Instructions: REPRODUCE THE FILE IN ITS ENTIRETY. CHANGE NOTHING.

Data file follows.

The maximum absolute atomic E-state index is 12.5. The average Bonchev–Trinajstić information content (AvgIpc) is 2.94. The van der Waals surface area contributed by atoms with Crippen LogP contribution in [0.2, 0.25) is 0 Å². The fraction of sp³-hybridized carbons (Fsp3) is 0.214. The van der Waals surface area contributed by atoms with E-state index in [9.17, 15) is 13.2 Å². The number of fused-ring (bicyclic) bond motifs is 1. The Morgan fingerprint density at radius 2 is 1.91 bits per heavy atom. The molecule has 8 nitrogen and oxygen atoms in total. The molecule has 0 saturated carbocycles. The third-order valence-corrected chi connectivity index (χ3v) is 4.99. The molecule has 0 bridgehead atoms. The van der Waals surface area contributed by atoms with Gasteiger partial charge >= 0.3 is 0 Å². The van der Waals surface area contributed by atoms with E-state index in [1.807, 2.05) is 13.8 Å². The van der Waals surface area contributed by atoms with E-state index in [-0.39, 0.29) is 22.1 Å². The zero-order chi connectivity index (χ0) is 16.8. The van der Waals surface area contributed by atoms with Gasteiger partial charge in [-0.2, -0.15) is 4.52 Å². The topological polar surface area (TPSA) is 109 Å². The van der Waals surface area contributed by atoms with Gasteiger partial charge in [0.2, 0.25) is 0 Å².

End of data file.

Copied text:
The maximum absolute atomic E-state index is 12.5. The average Bonchev–Trinajstić information content (AvgIpc) is 2.94. The van der Waals surface area contributed by atoms with Crippen LogP contribution in [0.2, 0.25) is 0 Å². The fraction of sp³-hybridized carbons (Fsp3) is 0.214. The van der Waals surface area contributed by atoms with E-state index in [9.17, 15) is 13.2 Å². The number of fused-ring (bicyclic) bond motifs is 1. The Morgan fingerprint density at radius 2 is 1.91 bits per heavy atom. The molecule has 8 nitrogen and oxygen atoms in total. The molecule has 0 saturated carbocycles. The third-order valence-corrected chi connectivity index (χ3v) is 4.99. The molecule has 0 bridgehead atoms. The van der Waals surface area contributed by atoms with Gasteiger partial charge >= 0.3 is 0 Å². The van der Waals surface area contributed by atoms with E-state index in [1.807, 2.05) is 13.8 Å². The van der Waals surface area contributed by atoms with E-state index in [-0.39, 0.29) is 22.1 Å². The zero-order chi connectivity index (χ0) is 16.8. The van der Waals surface area contributed by atoms with Gasteiger partial charge in [-0.2, -0.15) is 4.52 Å². The topological polar surface area (TPSA) is 109 Å². The van der Waals surface area contributed by atoms with Gasteiger partial charge in [0.2, 0.25) is 0 Å².